Stanley William Hayter (1901-1988)
La Leçon d'Anatomic
Engraving and etching in colours on wove paper
by B F K Rives (watermark)
Printed by L'Oeuvre Gravee, Zurich (Blind Stamp)
Inscribed 'S W Hayter 54'
Sheet 22 x 18 ins / 56 x 46 cms
Image 16 x 11.75 ins / 40.5 x 29.7 cms
The Prints of Stanley William Hayter: A Complete Catalogue
Peter Black and Desiree Moorhead, 214
To view other works by Stanley William Hayter please click Here
Stanley William Hayter was born in Hackney, London on 27th December 1901. He was a British painter and printmaker associated in the 1930s with Surrealism and, from 1940, with Abstract Expressionism. Regarded as one of the most significant printmakers of the 20th century, Hayter founded the legendary Atelier 17 studio in Paris in 1927.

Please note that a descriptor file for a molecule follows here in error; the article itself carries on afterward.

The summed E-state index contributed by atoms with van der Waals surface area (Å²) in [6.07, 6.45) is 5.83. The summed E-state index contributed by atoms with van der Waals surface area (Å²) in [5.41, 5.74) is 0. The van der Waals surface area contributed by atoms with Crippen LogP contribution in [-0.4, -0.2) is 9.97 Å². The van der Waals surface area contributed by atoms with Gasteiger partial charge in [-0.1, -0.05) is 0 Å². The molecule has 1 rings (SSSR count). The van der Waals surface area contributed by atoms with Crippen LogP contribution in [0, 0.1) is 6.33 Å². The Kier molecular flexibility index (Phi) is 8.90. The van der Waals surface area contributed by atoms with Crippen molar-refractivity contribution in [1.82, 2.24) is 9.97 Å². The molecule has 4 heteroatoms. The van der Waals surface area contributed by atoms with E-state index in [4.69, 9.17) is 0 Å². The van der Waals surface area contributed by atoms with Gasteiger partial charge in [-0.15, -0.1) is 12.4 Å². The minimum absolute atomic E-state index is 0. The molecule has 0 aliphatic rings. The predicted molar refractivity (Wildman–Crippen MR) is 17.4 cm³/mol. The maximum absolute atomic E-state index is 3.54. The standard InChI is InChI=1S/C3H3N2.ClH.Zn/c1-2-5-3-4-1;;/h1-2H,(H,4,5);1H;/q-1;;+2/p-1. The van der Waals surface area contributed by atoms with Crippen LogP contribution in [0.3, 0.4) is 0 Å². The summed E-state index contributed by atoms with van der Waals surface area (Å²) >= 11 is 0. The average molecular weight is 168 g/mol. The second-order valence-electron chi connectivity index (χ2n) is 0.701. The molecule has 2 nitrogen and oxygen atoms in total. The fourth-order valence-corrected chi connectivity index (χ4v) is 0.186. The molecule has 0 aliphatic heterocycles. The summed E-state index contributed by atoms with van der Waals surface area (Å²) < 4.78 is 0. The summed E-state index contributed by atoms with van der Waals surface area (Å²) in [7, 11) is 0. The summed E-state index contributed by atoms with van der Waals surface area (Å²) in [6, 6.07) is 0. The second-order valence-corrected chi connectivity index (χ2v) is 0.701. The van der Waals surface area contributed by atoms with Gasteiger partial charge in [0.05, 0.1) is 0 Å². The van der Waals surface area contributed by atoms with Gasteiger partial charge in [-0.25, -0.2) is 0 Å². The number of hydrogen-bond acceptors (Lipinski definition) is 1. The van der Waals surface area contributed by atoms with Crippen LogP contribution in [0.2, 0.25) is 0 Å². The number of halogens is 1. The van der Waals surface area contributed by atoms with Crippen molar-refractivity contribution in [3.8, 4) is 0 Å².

Having seen camouflage in practice during the Spaish Civil War, Hayter (alongside Roland Penrose and Julian Trevelyan) founded the Industrial Camouflage Research Unit - a commercial operation that would create camouflage designs for disguising allied guns and other military equipment - at the outbreak of World War II.
The unit closed in 1940 and Hayter moved his Atelier 17 to New York City and taught printmaking at The New School for Social Research. Jackson Pollock and Mark Rothko made prints at Hayters New York Atelier 17. Hayter returned to Paris, with Atelier 17, in 1950.
Stanley Wiliam Hayter died on 4th May 1988, aged 86.